I have mixed feelings about this matter. I believe in the benefits of affirmative action, and even some of America’s prominent conservative voices have agreed with me, but its legal basis has always been tenuous at best, and I believe that the current conservative Supreme Court is highly unlikely to uphold it. If you’re a betting man, the over/under is that six judges will vote against Harvard and UNC.

It would probably be more accurate to say “new music is killing new music,” but …

“The 200 most popular new tracks now regularly account for less than 5 percent of total streams. That rate was twice as high just three years ago. Old songs now represent 70 percent of the U.S. music market. Even worse: The new-music market is actually shrinking.”

“The declining TV audience for the Grammy show underscores this shift. In 2021, viewership for the ceremony collapsed 53 percent from the previous year—from 18.7 million to 8.8 million. It was the least-watched Grammy broadcast of all time. A decade ago, 40 million people watched the Grammy Awards.”

Kay came very close to major stardom. She has a solid TV resumé, but never really got an important part in an acclaimed film. You know how it is in show biz. Some people get more of a career than they deserve, some get less. Kay probably deserved a little bit better than she got. You might say she is the poor man’s Diane Lane, a capable enough actress who also just happened to be a sexy woman with a good body.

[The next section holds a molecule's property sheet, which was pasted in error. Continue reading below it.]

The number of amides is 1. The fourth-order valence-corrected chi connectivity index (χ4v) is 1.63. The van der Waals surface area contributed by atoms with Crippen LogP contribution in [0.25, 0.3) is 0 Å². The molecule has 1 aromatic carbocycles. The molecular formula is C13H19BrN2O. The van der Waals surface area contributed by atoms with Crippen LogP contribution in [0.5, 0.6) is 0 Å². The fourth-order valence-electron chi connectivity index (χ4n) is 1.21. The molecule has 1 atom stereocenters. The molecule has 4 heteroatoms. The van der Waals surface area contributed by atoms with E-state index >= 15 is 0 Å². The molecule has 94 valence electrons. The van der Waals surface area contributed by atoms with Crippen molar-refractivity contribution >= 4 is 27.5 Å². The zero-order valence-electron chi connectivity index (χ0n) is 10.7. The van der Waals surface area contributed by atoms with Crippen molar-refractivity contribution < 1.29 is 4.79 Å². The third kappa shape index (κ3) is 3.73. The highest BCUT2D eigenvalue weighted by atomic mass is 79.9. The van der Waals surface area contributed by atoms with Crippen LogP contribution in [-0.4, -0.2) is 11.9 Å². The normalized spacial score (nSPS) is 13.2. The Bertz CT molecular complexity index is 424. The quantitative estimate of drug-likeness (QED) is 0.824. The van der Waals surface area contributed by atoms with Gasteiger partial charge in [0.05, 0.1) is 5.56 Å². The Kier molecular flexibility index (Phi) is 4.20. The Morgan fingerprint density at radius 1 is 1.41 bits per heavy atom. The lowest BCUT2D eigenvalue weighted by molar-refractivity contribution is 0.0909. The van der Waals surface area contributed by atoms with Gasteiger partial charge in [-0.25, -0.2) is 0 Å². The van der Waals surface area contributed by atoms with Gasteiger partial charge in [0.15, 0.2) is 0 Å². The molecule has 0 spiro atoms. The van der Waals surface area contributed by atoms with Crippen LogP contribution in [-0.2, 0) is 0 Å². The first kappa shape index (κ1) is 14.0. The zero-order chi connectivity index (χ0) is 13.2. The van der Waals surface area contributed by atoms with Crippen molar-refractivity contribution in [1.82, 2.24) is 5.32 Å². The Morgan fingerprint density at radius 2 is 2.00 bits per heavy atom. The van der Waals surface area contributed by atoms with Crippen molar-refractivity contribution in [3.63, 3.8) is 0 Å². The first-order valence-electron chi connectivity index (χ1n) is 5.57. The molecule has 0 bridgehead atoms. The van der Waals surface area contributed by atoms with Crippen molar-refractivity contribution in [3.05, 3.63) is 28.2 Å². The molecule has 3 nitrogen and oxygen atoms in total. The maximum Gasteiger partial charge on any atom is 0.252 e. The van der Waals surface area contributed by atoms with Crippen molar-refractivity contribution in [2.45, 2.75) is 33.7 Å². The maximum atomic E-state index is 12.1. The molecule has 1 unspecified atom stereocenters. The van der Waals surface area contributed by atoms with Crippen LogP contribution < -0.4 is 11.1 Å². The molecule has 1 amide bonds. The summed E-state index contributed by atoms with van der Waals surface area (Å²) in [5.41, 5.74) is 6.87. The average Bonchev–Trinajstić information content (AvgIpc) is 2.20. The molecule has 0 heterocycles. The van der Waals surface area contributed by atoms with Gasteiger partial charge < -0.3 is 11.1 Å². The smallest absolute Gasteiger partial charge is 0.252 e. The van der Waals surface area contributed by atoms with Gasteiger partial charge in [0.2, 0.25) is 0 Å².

She certainly got out of the gate quickly. She was only 19 when she landed her first big role, starring opposite Bill Holden in a film directed by Clint Eastwood. That’s some big time Hollywood, right there. Later in the 70’s she made some interesting films with stars like Lee Marvin and Oliver Reed, and she was always part of “the beautiful people” spotlight because of her marriage to teen idol David Cassidy. Unfortunately, none of her films were really big winners, either as commercial hits or critical successes, and by 1987-1988 she was reduced to doing grade-B films to keep her movie career alive.

But she is still working today, as she approaches 70. She’s no longer a star, but she’s working.

Captures from a new set of HD clips by the clip master, Aesthete.


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Most of the nudity was provided by Rebecca Louise in a flashback sequence.


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There is a skinny-dipping scene in which Rebecca Louise is naked with another actress. The closed-captioning identifies this character as “Lisa,” and IMDb says that Lisa was played by Anouk Samuel. While all of that makes sense, I can’t say for certain that the second woman is Anouk because the woman does not seem to be the same one pictured on her IMDb page. That could just be a hair-color issue (the character is a blonde, Anouk is not), and the ID may be correct, but don’t accept it as gospel for now.


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Our girl Sydney Sweeney was sexy, but not naked.